Will you allow me to share something a little uncomfortable with you for a bit? When I file my 2012 taxes this year, my personal income will be considerably lower than in 2011.
No, I didn’t cash in on some big business expense that allows me to claim less income. No, I didn’t shelter any in quasi-legal bank accounts.
I just made less.
About halfway through the year, I began to feel (as in, in my body) the results of earning less income. There were knots of stress, anxiety headaches, and the taste you get in your mouth from eating a bit of humble pie.
Maybe even some shame.
Luckily, I recognized the problem fairly quickly with the help of my set of trusted mentors and coaches. The problem? Oh, it wasn’t earning less money. It was that I wasn’t acknowledging:
- that I had purposefully taken “time off” from earning to grow my business in other ways
- that I was having great success with that growth
- and that I had changed my spending circumstances to meet the challenge
- oh, and, that my measure of success–even in business–was not revenue.
Let me back up. In early Spring 2012, I had constructed a plan to restructure the very foundation of my business. I started working with a literary agent on a book proposal. I changed the way I worked with 1:1 clients.
With more clarity than ever before, I worked to make the next iteration of my business based on how I was best suited to make the impact I want to make on the world.
For me, that means writing books–whether traditionally published or self-published–because I’m an ideas person. I’m curious, a bit obsessive, and could happily converse all day on the big picture. It also means continuing to speak, teach, and blog.
That means the rest of my business needs to grow into buckets that can take care of themselves. Scoutie Girl is one bucket. Kick Start Labs is another bucket. Even my own coaching and consulting is another bucket. Those buckets don’t function without teams, clear goals, and individual visions.
So, back to that revenue thing again. I didn’t personally make as much money this year, as I said. Why? Well, this kind of growth–even carefully planned, almost-can’t-fail strategies–takes time. I had to “give up on” some big streams of revenue to transition the business into these buckets. Then I had to rebuild those streams of revenue under new brand names and with new people.
In the midst of this transition, I purposefully took some serious time off from making money to work on my book proposal. It wasn’t a sure thing–still isn’t–and there was little chance it would make up for the money I wasn’t making. It was an investment in a different type of growth, one for which I’m very well suited.
Here’s the thing: I made less money in 2012 than in 2011, but my business grew like crazy. It made a big impact. I’m so proud of everything we accomplished.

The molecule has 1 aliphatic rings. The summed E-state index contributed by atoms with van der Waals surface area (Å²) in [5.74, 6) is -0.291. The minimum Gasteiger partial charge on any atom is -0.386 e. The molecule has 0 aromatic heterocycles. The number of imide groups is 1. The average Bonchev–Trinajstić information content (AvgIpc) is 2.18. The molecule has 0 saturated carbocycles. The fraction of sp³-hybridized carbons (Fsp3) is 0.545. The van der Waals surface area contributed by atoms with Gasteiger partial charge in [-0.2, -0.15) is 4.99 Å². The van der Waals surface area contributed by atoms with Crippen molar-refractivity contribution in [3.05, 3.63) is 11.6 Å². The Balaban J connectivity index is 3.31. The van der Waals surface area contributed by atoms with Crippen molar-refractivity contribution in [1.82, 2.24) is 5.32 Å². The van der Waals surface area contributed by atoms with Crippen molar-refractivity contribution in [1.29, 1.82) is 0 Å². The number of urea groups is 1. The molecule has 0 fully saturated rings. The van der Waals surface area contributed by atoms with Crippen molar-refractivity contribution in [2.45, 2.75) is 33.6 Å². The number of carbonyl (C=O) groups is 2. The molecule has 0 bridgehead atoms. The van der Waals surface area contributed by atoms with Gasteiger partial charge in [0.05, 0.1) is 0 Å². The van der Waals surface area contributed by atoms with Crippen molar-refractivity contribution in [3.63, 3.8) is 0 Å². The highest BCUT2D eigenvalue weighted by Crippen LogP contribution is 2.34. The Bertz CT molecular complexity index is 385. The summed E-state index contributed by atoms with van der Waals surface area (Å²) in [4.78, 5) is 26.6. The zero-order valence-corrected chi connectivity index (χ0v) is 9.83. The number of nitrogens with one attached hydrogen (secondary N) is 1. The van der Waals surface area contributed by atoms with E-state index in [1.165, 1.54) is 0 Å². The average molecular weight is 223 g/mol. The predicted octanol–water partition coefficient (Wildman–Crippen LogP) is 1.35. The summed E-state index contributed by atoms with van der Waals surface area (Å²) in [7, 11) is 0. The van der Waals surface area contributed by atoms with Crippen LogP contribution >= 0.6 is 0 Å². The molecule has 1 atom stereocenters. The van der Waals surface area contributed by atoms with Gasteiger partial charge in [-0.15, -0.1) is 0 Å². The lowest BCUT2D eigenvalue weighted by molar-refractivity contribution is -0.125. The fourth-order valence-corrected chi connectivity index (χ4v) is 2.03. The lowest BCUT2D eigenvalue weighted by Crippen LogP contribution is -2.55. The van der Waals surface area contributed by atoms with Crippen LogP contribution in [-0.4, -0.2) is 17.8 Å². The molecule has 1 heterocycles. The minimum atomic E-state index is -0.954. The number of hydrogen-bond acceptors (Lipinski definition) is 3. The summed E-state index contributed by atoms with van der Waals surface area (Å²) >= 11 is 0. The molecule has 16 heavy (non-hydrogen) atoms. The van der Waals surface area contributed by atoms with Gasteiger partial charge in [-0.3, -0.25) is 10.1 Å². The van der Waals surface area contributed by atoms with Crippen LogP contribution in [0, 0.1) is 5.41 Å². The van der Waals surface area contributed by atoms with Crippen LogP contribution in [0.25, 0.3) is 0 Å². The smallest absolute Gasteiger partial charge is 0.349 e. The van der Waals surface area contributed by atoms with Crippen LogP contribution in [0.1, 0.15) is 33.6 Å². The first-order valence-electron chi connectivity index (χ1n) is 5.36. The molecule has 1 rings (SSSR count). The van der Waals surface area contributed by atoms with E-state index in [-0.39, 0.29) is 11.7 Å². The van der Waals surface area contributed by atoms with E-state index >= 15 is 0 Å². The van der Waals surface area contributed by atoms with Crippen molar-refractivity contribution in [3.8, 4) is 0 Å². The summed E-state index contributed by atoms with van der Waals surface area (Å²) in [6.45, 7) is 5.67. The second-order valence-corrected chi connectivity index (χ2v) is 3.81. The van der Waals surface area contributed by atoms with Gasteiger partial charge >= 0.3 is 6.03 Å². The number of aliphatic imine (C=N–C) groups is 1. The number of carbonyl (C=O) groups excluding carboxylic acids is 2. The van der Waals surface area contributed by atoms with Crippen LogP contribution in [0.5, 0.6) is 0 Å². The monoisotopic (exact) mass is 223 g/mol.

How do you know if your business is growing if you’re not making more money?
…or hiring more employees …or quadrupling your subscriber base …or selling more products
You have to change how you define growth. In my new book, I talk about growth in terms of 3 areas: reach, revenue, and depth.
Growth based on reach is about fostering new connections. You’re putting your work and ideas in front of new people, more people. You’re casting the net to gather everyone who can take your vision and turn it into deep good. You’re partnering, networking, broadcasting.
Growth based on depth is about uncovering needs and desires that reside far below the surface. You’re working towards loyalty and strong relationships. You’re allowing curiosity drive those relationships and you’re rising to the task of creating a vast impact in individual lives.
Growth based on revenue is recognizing all the ways you’re creating value and implementing systems to receive value to match. You’re organizing, marketing, and packaging. You’re letting the current reality around your business guide you to higher returns.
When you consider how you’ll explore your next growth stage, you need must consider where your strengths naturally fall. If you’re really not into diving into big questions, you’re probably must better suited to growing your reach than growing in depth. If you’re really good at recognizing opportunities to create transactions, you might be best suited to grow in revenue.
You also need to consider what the big vision is for the impact you want to make in the world with your business. If your vision is to transform lives one at a time, growing in reach doesn’t serve that vision. If your vision is to introduce broad communities to your big idea, trying to grow in depth doesn’t make a lot of sense.
When you consider your strengths (both as an individual and as a business) and the impact you want your business to make, you’ll have a prescription for the type of growth you want to embark on next. You’ll be able to weigh other considerations (like a dip in profit!) against the type of growth you’re generating.
That means you can grow without (much) anxiety. You can change directions with purpose. You can create change with a vision.
That’s the art of growth.
Praise for The Art of Growth
“By engaging the reader with her business philosophies gained through hard-won expertise, The Art of Growth will leave you with pages of notes and hope for scaling your next venture.”
— Dusti Arab, writer and branding strategist